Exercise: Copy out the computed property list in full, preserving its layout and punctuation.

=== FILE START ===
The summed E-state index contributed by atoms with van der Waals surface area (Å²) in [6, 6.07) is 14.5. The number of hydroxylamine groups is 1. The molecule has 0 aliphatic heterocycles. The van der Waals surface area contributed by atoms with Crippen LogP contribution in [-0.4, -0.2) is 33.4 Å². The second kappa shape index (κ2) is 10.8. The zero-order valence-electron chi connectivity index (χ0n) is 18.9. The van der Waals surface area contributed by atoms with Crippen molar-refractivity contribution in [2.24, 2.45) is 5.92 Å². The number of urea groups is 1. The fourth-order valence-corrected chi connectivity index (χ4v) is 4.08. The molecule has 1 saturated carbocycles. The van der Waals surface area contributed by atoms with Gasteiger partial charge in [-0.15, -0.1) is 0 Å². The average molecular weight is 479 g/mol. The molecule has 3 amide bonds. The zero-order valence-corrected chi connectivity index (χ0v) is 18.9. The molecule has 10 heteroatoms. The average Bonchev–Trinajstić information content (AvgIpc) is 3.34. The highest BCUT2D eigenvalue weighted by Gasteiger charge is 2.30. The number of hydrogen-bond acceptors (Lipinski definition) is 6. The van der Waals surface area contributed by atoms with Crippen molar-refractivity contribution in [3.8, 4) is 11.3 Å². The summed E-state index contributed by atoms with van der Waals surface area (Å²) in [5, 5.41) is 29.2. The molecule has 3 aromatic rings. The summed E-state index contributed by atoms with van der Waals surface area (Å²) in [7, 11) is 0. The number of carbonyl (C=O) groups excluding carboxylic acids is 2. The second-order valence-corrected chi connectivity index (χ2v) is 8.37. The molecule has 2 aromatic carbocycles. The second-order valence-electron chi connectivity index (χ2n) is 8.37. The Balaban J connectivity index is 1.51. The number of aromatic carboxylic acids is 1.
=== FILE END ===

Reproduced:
The summed E-state index contributed by atoms with van der Waals surface area (Å²) in [6, 6.07) is 14.5. The number of hydroxylamine groups is 1. The molecule has 0 aliphatic heterocycles. The van der Waals surface area contributed by atoms with Crippen LogP contribution in [-0.4, -0.2) is 33.4 Å². The second kappa shape index (κ2) is 10.8. The zero-order valence-electron chi connectivity index (χ0n) is 18.9. The van der Waals surface area contributed by atoms with Crippen molar-refractivity contribution in [2.24, 2.45) is 5.92 Å². The number of urea groups is 1. The fourth-order valence-corrected chi connectivity index (χ4v) is 4.08. The molecule has 1 saturated carbocycles. The van der Waals surface area contributed by atoms with Gasteiger partial charge in [-0.15, -0.1) is 0 Å². The average molecular weight is 479 g/mol. The molecule has 3 amide bonds. The zero-order valence-corrected chi connectivity index (χ0v) is 18.9. The molecule has 10 heteroatoms. The average Bonchev–Trinajstić information content (AvgIpc) is 3.34. The highest BCUT2D eigenvalue weighted by Gasteiger charge is 2.30. The number of hydrogen-bond acceptors (Lipinski definition) is 6. The van der Waals surface area contributed by atoms with Crippen molar-refractivity contribution in [3.8, 4) is 11.3 Å². The summed E-state index contributed by atoms with van der Waals surface area (Å²) in [5, 5.41) is 29.2. The molecule has 3 aromatic rings. The summed E-state index contributed by atoms with van der Waals surface area (Å²) in [7, 11) is 0. The number of carbonyl (C=O) groups excluding carboxylic acids is 2. The second-order valence-corrected chi connectivity index (χ2v) is 8.37. The molecule has 2 aromatic carbocycles. The second-order valence-electron chi connectivity index (χ2n) is 8.37. The Balaban J connectivity index is 1.51. The number of aromatic carboxylic acids is 1.